Disarm is a Level 17 fighter power, Exorcism of Steel. Rogues have something similar, but I can't think of it's name. It should not, however, be a main ability. It is NOT an easy thing to do to someone, and being disarmed is a harsher and harsher penalty the more time wears on and the higher leveled the player is. Sure, a player might miss his +1 to attacks at low levels, or maybe his +2... but when weapons start getting up around +5 and +6, being disarmed is a terribly harsh penalty. Combine that with the fact that someone else (likely an enemy if they aren't retarded) is going to pick up your weapon (doesn't provoke an opportunity attack anymore) and you are now worthless until the enemy with your sword dies by someone else's hand, essentially, if you don't have a backup weapon (and who would? In 4E all magic items are Returning)

    Now, consider looking at fantasy and sci-fi, and really action type movies and books... how often does someone get disarmed? Once? Maybe? If you want to disarm someone for story purposes, fine, but it's kinda cheese territory if used more than once a fight or so.

    Pick any level 30 weapon based class... fighter, swordmage, rogue... now pick any mob that they might face. Now, try to justify the use of any power except disarm. You can't do it.

    Heck, you don't even drop your sword when you're stunned, helpless, unconscious, or any other condition anymore... it just doesn't have a prominent place in the high-magic action adventure of 4E D&D, and rightly so.
    Whoa chillax prick face, its just if someone wanted to attempt it as a player. Way to flame for no reason at all. Didn't look like you posted anything about a house rule at all on your post.
    "...and all the people of the world as one voice sang a hymn.The Song of all creation screamed for justice. We are that justice." -unknown bard's final dictation before the last war.-

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    Quote Originally Posted by Clerical_Errer View Post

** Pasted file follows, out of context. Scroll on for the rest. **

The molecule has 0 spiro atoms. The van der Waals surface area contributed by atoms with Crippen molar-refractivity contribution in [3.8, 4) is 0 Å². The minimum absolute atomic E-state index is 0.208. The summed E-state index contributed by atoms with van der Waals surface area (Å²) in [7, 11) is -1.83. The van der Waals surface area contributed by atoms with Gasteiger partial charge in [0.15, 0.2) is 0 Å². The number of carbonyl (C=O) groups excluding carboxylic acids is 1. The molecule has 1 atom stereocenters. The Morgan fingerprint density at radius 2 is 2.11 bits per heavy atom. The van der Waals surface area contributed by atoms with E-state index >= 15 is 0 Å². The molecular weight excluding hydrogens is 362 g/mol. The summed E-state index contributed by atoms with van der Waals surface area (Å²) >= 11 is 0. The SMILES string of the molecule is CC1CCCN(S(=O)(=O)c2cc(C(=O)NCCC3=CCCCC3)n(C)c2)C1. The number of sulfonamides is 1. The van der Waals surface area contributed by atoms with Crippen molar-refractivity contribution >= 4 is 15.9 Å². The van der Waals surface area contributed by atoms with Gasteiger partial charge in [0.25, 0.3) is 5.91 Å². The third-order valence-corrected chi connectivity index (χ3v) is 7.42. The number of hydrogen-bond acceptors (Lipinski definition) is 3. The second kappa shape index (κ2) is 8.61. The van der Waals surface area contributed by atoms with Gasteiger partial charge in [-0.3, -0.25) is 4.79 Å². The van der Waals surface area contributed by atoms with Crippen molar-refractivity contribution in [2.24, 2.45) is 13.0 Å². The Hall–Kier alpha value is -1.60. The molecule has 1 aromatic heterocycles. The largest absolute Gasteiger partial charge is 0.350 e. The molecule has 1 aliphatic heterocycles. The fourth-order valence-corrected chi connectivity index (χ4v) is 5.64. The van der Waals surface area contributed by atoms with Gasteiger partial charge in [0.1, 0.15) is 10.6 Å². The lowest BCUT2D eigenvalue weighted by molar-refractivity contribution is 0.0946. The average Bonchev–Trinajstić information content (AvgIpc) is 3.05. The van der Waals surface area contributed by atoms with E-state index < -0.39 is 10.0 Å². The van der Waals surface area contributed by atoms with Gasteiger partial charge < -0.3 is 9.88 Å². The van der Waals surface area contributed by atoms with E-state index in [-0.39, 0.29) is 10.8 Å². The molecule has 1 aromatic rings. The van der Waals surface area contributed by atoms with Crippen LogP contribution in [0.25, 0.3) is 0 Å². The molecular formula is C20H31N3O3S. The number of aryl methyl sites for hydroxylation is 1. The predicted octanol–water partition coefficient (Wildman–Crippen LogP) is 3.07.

Whoa chillax prick face, its just if someone wanted to attempt it as a player. Way to flame for no reason at all. Didn't look like you posted anything about a house rule at all on your post.
    And if someone wants to attempt it as a player, it's built into the game, as a fighter or rogue power. Probably others too, I don't have Divine Power yet so I can't say for certain that Avengers or Paladins don't have a disarm.

    I didn't flame anything. I merely told you where to look to see that your assumption that there isn't a disarm is incorrect... not meant to flame, only to inform. I didn't mean anything by it, I promise, and I'm sorry if it sounded like a flame. If you think it's a necessary house rule go for it, tis the beauty of RPGs. But I think it isn't one, and was merely explaining my thought process for why a disarm action is unnecessary.

    My advice though? At least make it where they're attacking, say Reflex + 5 or 10 though... to signify just how hard it is to knock the weapon out of someone who's even remotely competent's hands.

    I wouldn't counter-flame though. I've posted plenty of times in this thread, tyvm. I'd appreciate an apology.
    Fighter: "I can kill a guy in one turn."
    Cleric: "I can kill a guy in half a turn."
    Wizard: "I can kill a guy before my turn."
    Bard: "I can get three idiots to kill guys for me."

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    Quote Originally Posted by gajenx View Post
    If you have no feats in your world then what is the point of being a fighter? They are feat characters to show the trained fighter verse the haphazard warrior. Without feats you are no better than the NPC warrior class. Or do you just no have the fighter class as well.


    Some feats have been converted into skills, others have gone bye-bye. Weapon Specialization, for example, is a skill. As are Mounted Combat, and some of the other combat feats. Cleave, Great Cleave, Improved Great Cleave, etc, all don't exist. You want to learn them? Spend the skill points.